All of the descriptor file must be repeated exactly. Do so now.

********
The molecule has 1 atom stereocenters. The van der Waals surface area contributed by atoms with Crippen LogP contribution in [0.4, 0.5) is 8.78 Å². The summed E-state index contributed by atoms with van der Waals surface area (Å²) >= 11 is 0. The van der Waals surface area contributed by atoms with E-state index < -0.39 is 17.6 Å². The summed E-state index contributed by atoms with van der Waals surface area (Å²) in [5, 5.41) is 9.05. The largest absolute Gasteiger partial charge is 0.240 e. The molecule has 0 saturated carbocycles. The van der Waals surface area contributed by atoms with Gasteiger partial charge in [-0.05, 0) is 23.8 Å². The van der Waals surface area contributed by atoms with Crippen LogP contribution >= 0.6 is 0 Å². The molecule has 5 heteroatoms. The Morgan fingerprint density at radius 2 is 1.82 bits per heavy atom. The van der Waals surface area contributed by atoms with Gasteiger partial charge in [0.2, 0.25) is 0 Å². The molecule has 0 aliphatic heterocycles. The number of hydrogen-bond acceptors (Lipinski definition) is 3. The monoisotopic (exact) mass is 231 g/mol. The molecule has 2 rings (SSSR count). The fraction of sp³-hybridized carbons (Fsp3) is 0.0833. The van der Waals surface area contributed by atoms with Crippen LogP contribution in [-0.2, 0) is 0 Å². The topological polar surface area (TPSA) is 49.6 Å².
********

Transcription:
The molecule has 1 atom stereocenters. The van der Waals surface area contributed by atoms with Crippen LogP contribution in [0.4, 0.5) is 8.78 Å². The summed E-state index contributed by atoms with van der Waals surface area (Å²) >= 11 is 0. The van der Waals surface area contributed by atoms with E-state index < -0.39 is 17.6 Å². The summed E-state index contributed by atoms with van der Waals surface area (Å²) in [5, 5.41) is 9.05. The largest absolute Gasteiger partial charge is 0.240 e. The molecule has 0 saturated carbocycles. The van der Waals surface area contributed by atoms with Gasteiger partial charge in [-0.05, 0) is 23.8 Å². The van der Waals surface area contributed by atoms with Crippen LogP contribution >= 0.6 is 0 Å². The molecule has 5 heteroatoms. The Morgan fingerprint density at radius 2 is 1.82 bits per heavy atom. The van der Waals surface area contributed by atoms with Gasteiger partial charge in [0.2, 0.25) is 0 Å². The molecule has 0 aliphatic heterocycles. The number of hydrogen-bond acceptors (Lipinski definition) is 3. The monoisotopic (exact) mass is 231 g/mol. The molecule has 2 rings (SSSR count). The fraction of sp³-hybridized carbons (Fsp3) is 0.0833. The van der Waals surface area contributed by atoms with Crippen LogP contribution in [-0.2, 0) is 0 Å². The topological polar surface area (TPSA) is 49.6 Å².